The Accidental Memoirist by Felicia Schneiderhan

“Writing memoir gives us a new understanding of events that have happened, and helps us to make sense of our lives in completely new ways – ways we can’t see just thinking or talking about it.”

A while back, my editor at a Chicago newspaper assigned me a story about the Chicago White Sox. I knew jack about baseball, even less about how to conduct an interview with Major League players. But I took the assignment because I liked the challenge. (This same editor assigned me a story about flying an airplane for the first time – my photographer barely survived the stress.) The newspaper article I wrote was pretty weak; the story of how I got the story was a lot more interesting (like cornering Paul Konerko on a couch). I wrote that personal essay (a.k.a. memoir) and it landed in the literary journal Sport Literature.

I was hooked. My career as an accidental memoirist has led to articles in national magazines, essays in literary journals, and my full-length book, Newlyweds Afloat.

Maybe you, too, are an Accidental Memoirist. Or maybe you’ve had the push to write memoir, but you are doing your best to ignore it (let’s call you the Reluctant Memoirist).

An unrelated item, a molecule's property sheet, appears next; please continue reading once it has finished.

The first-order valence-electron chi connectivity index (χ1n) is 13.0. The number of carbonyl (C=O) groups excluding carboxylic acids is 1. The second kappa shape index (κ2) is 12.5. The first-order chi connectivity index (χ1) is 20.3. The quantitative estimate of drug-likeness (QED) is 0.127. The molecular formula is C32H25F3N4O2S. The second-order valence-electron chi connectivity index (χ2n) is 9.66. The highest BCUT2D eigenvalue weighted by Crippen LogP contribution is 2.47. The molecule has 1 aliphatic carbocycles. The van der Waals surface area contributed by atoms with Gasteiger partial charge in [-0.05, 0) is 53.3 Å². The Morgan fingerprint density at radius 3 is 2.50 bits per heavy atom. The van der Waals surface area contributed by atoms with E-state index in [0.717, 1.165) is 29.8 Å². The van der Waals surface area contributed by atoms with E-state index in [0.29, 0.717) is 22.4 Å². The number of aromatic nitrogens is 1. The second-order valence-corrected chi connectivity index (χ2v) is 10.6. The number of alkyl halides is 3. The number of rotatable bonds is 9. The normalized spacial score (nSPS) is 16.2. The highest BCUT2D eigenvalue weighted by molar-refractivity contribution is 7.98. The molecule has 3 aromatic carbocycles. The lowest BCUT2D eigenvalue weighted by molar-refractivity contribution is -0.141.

Let me just tell you why you may want to write memoir. Memoir is powerful for us as writers; we often don’t know our story until we write it. Writing memoir gives us a new understanding of events that have happened, and helps us to make sense of our lives in completely new ways – ways we can’t see just thinking or talking about it.

What I’m saying is, memoir writing is super cool.

This summer I developed a workshop, Gymnastics for Memoir Writers, for the Midwest Writing Center  (a phenomenal organization with amazing support and opportunities for writers). The online workshop went so well that I wanted to offer it again. Lake Superior Writers is the host and sponsor for this fall’s workshop.

A lot of us are struggling with isolation. Our regular writing routines are in shambles. We’re trying to get our footing as writers, as creative people, in this new world. Here’s one way to do that. 

So:

If you’ve always wanted to write memoir…

If you’ve written half a memoir…

If you’ve written a lot of memoir…

Or if you’ve never considered writing memoir until right now…

Gymnastics for Memoir Writers could be just what you need to get going. Or at least do something fun on Thursday nights when it’s dark and cold outside.

Instructor Felicia Schneiderhan is a Duluth-based award-winning writer and instructor. Her work appears in many literary journals and national magazines, and she hosts “Drawn to Write,” a new show on WDSE about writers and artists.

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